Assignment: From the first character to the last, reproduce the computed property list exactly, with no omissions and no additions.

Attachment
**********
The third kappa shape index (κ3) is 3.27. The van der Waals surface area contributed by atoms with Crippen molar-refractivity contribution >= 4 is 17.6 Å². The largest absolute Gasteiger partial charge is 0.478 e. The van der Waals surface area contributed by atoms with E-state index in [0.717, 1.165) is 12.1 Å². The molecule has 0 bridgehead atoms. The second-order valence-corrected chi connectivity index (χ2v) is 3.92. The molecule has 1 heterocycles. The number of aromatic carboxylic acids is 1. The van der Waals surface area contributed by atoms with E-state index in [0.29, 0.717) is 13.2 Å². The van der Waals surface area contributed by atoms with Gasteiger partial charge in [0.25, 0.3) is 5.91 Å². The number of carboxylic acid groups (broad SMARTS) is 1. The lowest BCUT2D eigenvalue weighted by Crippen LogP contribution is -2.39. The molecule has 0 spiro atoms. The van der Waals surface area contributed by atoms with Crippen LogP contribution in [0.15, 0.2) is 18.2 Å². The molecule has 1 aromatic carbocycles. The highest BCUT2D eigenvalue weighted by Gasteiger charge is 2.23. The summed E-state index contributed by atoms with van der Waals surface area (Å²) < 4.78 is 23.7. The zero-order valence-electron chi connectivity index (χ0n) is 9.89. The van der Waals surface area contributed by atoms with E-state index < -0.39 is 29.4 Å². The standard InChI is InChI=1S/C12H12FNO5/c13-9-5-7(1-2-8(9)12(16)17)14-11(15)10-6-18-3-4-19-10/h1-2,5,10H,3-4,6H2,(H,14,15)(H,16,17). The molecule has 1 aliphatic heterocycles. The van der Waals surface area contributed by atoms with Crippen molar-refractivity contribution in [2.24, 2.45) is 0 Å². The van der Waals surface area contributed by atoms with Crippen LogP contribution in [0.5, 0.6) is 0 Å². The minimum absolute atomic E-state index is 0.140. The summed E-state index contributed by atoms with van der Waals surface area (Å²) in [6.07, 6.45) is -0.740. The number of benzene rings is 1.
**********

The third kappa shape index (κ3) is 3.27. The van der Waals surface area contributed by atoms with Crippen molar-refractivity contribution >= 4 is 17.6 Å². The largest absolute Gasteiger partial charge is 0.478 e. The van der Waals surface area contributed by atoms with E-state index in [0.717, 1.165) is 12.1 Å². The molecule has 0 bridgehead atoms. The second-order valence-corrected chi connectivity index (χ2v) is 3.92. The molecule has 1 heterocycles. The number of aromatic carboxylic acids is 1. The van der Waals surface area contributed by atoms with E-state index in [0.29, 0.717) is 13.2 Å². The van der Waals surface area contributed by atoms with Gasteiger partial charge in [0.25, 0.3) is 5.91 Å². The number of carboxylic acid groups (broad SMARTS) is 1. The lowest BCUT2D eigenvalue weighted by Crippen LogP contribution is -2.39. The molecule has 0 spiro atoms. The van der Waals surface area contributed by atoms with Crippen LogP contribution in [0.15, 0.2) is 18.2 Å². The molecule has 1 aromatic carbocycles. The highest BCUT2D eigenvalue weighted by Gasteiger charge is 2.23. The summed E-state index contributed by atoms with van der Waals surface area (Å²) < 4.78 is 23.7. The zero-order valence-electron chi connectivity index (χ0n) is 9.89. The van der Waals surface area contributed by atoms with E-state index < -0.39 is 29.4 Å². The standard InChI is InChI=1S/C12H12FNO5/c13-9-5-7(1-2-8(9)12(16)17)14-11(15)10-6-18-3-4-19-10/h1-2,5,10H,3-4,6H2,(H,14,15)(H,16,17). The molecule has 1 aliphatic heterocycles. The van der Waals surface area contributed by atoms with Crippen molar-refractivity contribution in [2.24, 2.45) is 0 Å². The van der Waals surface area contributed by atoms with Crippen LogP contribution in [0.5, 0.6) is 0 Å². The minimum absolute atomic E-state index is 0.140. The summed E-state index contributed by atoms with van der Waals surface area (Å²) in [6.07, 6.45) is -0.740. The number of benzene rings is 1.